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The Different Japanese Style Rice Cookers

Are you thinking about buying a rice cooker? Daunted by the number of “rice cooker” results in Amazon? With all kinds of brands such as Zojirushi, Tiger, Panasonic, Toshiba, Hitachi and Mitsubishi and with a wide range of prices, choosing a rice cooker may seem confusing but don’t give up! We’ll break it down for you.

Electrical Rice Cookers with Removable Lids

While more common in other countries, this kind is not available in Japan anymore. This is the old type with a removable lid, a single “cook” button and maybe even another button to keep the rice warm. This kind is very inexpensive, costing up to $50, and will do the job if you only cook rice once a month or so.  The problem with this type is that the rice at the bottom burns easily, and you may need to watch it to turn it off manually. The point of having a rice cooker is to take the guesswork out of cooking rice so you may be better off with the newer types.

 

Japanese Rice Cooker Different Style Pop top

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Japanese Rice Cookers Variety

Electrical Rice Cookers with Micro Controllers (“Micon” or “Fuzzy Logic” Rice Cookers)

This is the cheapest, most basic kind of rice cooker available in Japan. You can easily determine the amount of water needed - there are numbered water level lines in the inner pot that correspond to the number of cups of rice that you put in. This type also has “cook” and “warm” functions, and a timer so you can put the rice in at night and have fluffy rice in the morning.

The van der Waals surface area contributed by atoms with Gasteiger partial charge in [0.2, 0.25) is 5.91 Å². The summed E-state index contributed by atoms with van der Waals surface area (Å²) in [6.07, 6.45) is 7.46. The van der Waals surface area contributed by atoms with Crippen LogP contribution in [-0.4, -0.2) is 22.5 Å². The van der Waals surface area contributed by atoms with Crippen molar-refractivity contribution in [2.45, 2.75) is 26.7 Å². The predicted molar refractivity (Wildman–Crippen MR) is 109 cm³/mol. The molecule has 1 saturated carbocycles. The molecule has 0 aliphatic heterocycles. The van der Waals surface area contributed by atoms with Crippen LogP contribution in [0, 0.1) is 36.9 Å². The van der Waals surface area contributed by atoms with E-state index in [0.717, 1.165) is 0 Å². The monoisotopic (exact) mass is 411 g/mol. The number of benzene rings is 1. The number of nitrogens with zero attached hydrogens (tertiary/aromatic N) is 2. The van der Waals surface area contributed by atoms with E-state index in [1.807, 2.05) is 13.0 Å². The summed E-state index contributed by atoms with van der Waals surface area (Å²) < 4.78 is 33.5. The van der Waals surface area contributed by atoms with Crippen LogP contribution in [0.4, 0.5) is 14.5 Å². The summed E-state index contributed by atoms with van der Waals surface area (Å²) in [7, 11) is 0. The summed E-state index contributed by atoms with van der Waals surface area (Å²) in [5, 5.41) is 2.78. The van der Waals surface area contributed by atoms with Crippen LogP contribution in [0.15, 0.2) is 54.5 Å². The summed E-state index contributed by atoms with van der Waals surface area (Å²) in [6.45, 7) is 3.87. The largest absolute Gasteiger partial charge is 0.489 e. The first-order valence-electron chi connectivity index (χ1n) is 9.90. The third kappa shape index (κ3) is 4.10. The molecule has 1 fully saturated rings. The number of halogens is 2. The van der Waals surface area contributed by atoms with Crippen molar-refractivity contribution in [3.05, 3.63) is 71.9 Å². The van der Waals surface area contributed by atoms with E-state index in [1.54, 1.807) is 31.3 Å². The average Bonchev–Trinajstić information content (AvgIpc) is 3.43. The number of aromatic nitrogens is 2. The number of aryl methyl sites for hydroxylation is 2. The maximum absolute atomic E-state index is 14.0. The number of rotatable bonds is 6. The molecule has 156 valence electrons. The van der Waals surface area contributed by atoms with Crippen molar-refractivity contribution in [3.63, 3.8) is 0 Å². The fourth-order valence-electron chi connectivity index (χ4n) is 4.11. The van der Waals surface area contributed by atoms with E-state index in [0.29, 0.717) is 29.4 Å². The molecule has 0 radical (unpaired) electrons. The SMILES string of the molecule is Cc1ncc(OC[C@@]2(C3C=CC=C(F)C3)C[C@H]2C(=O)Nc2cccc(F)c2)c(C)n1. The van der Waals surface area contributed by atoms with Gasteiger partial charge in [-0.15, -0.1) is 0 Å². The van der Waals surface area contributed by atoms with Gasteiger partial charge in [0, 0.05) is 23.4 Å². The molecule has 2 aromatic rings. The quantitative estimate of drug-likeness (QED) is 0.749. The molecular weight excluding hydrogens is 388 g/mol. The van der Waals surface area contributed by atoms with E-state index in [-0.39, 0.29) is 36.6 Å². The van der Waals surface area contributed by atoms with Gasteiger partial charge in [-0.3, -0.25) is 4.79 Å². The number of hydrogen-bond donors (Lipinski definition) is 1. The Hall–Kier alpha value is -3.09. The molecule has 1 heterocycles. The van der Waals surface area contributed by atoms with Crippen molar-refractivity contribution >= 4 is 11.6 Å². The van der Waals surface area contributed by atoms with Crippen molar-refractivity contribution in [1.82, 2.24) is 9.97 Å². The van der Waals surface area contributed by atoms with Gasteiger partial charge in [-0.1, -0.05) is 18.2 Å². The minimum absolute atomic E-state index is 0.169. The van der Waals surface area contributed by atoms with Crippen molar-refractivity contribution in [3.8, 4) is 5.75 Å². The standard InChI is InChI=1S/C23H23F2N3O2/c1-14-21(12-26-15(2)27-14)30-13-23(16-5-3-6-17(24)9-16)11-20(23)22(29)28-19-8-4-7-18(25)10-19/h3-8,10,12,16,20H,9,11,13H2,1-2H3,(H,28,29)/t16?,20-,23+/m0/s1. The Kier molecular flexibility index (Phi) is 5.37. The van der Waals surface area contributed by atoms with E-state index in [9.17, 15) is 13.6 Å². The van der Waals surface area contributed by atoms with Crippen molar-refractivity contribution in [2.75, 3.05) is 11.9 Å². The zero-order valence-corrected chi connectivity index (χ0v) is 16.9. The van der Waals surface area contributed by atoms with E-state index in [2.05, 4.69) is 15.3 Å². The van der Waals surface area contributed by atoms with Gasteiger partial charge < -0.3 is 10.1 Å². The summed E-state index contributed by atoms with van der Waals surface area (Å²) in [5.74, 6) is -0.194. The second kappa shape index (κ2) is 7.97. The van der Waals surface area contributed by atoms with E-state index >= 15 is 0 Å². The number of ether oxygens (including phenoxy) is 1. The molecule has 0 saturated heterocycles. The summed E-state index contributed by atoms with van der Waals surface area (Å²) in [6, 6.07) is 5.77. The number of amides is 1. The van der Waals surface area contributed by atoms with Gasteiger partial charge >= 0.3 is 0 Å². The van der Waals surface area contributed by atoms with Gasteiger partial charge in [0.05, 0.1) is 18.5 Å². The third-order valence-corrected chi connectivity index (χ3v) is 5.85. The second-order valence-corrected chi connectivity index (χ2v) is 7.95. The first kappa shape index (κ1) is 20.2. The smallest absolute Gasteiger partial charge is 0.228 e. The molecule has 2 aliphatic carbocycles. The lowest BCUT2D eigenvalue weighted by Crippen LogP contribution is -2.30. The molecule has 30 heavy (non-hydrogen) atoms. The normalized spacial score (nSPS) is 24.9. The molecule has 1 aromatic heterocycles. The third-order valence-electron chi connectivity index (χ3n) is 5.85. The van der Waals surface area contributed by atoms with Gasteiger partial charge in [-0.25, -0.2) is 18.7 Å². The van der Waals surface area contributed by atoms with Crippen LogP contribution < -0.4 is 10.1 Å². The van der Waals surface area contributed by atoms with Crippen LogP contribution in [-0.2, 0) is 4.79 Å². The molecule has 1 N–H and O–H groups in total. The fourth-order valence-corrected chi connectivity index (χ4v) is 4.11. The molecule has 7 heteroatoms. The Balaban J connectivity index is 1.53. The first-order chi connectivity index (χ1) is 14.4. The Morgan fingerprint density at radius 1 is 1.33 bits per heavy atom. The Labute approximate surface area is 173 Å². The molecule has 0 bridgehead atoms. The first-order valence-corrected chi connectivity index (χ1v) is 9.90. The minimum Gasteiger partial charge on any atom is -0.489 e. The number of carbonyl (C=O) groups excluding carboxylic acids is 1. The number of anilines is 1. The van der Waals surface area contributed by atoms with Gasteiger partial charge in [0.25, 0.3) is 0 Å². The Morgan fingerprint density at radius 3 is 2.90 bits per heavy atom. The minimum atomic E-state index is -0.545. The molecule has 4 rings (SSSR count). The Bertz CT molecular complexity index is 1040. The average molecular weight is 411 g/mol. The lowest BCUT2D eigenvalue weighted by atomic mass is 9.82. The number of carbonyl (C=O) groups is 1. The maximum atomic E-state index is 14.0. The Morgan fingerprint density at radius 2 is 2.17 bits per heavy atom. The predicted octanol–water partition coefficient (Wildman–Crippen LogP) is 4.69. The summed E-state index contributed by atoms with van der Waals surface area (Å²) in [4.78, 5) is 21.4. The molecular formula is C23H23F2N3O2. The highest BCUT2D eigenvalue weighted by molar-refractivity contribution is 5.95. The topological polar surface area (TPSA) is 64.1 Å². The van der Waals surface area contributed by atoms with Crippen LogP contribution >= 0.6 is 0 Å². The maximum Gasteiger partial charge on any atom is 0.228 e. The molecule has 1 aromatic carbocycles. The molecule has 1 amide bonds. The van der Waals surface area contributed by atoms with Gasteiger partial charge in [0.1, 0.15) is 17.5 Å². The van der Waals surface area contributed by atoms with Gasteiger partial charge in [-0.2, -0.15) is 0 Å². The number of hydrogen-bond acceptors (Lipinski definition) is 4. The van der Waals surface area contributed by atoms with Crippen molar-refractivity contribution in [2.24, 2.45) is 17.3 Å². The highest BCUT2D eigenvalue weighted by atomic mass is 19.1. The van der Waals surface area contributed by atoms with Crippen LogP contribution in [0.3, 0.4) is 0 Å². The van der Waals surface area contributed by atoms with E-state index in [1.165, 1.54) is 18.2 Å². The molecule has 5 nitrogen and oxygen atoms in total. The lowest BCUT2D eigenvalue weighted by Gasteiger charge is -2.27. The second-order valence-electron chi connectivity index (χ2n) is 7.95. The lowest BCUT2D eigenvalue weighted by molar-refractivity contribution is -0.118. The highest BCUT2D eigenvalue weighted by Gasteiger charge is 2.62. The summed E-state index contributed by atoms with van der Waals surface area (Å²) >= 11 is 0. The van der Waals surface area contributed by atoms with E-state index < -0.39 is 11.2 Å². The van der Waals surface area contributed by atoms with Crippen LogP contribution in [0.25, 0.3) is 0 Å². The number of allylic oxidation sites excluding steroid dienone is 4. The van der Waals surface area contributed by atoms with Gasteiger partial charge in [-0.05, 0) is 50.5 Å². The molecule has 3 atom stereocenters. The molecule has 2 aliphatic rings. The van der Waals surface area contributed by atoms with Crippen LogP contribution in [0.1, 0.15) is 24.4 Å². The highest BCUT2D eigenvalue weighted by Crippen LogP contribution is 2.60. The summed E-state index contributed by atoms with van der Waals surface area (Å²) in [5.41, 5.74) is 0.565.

Japanese Rice Cooker Micron Style

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You can also cook watery rice porridge in these - there are water level lines for this too. Costing $50 and above, these are popular with budget-conscious buyers. One disadvantage though is the capacity of this kind is low, with a maximum yield of 3 or 5 servings. Also, only the bottom of the inner pot heats up so the rice, while adequate, is not as fluffy as the rice cooked in IH rice cookers (more on these below) hence the cheaper price.

Electrical IH (Induction Heat) Rice Cookers

This is the most popular kind of rice cooker in Japan today. It has all of the functions of “Micon” rice cookers, but in an IH rice cooker, the whole inner pot heats up. The heat is also stronger, resulting in the fluffiest rice imaginable. Prices start at $100 for the most basic kind for 5 cups, and can go as high in the thousands of dollars.

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Electrical IH Pressure Rice Cookers

This type combines IH technology and pressure that results in faster cooking times, making this kind the most efficient among electrical rice cookers. It is also usually the most expensive.

Japanese Rice Cooker IH Pressure

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Other Factors

When buying a rice cooker, you can choose one that doesn’t emit steam while cooking. This is important if you will put the rice cooker on a shelf or any place with something above the rice cooker. The inner pots are also either thick, multi-layered or vacuum-type pots. Thick ones are 2.3 mm or more and have high latent heat properties. Multi-layered ones have bronze or “diamond” coatings that conduct heat very well. Vacuum-type pots seal in most of the heat, making the rice cooker more efficient.

Old School Rice Cooker

How to make Japanese Rice in a Rice Cooker

Use the enclosed cup to measure uncooked rice. One cup of uncooked rice usually serves one adult. Put the rice in the inner pot and wash the rice well until the washing water is almost clear. (You will need to change the washing water a few times). When the rice is washed and drained, put water up until the water level line that corresponds to the number of cups of uncooked rice that you put in. Press the “cook” button and check the indicator to tell you when the rice is done.

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